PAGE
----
Wednesday, February 24, 2010

Reliance on Foreign Legal Authorities by Jonathan Enriquez

Cu vs. Republic of the Philippines

It is a rule of statutory construction that a statute adopted from another state or country will be presumed to be adopted with the construction placed upon it by the courts of that state or country before its adoption. Such construction is regarded as of great weight, or at least persuasive, and will generally be followed if found reasonable, and in harmony with justice and public policy, and with other laws of the adopting jurisdiction on the subject.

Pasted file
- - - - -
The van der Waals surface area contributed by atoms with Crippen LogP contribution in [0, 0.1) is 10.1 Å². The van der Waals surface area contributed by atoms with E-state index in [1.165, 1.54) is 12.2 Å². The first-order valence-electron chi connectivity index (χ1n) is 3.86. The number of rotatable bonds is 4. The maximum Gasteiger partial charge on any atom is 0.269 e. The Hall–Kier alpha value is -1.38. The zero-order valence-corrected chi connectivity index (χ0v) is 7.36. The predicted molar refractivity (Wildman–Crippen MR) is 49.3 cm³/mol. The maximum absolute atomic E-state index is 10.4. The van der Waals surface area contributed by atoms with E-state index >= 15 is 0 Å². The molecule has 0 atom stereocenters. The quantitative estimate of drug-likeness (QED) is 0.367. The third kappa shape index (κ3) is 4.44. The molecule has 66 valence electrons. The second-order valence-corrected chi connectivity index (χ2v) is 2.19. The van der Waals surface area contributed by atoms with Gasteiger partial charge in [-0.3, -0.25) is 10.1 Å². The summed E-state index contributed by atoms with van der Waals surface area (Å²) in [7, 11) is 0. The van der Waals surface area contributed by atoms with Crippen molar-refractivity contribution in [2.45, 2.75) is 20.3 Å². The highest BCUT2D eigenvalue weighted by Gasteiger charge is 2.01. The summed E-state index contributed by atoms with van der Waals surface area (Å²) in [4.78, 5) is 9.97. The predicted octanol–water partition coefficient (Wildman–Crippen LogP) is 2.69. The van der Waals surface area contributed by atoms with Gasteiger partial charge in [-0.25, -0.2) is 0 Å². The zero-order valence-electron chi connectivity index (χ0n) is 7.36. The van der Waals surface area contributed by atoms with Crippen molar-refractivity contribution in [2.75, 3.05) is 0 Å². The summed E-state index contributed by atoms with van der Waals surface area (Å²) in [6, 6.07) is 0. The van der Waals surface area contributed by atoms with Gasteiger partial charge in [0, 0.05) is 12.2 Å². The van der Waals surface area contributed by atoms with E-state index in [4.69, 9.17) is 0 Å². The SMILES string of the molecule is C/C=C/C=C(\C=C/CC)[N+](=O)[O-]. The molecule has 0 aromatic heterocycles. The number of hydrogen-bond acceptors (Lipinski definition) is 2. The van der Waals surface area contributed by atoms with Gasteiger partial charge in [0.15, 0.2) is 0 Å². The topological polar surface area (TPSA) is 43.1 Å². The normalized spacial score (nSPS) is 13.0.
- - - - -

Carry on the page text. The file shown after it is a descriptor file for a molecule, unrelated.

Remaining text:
Tamayo vs. Gsell

Generally speaking, when a statute has been adopted from another State or country and such statute has previously been construed by the courts of such State or country, the statute is deemed to have been adopted with the construction so given it. The law being so clearly traced to its source and the intention of the Legislature being so apparent, it is necessary to ascertain and be guided by the decisions of the courts in the United States construing essentially the same law.

Ortigas vs Feati

The views set forth in American decisions and authorities are not per se controlling in the Philippines, the laws of which must necessarily be construed in accordance with the intention of its own lawmakers and such intent may be deduced from the language of each law and the context of other local legislation related thereto.

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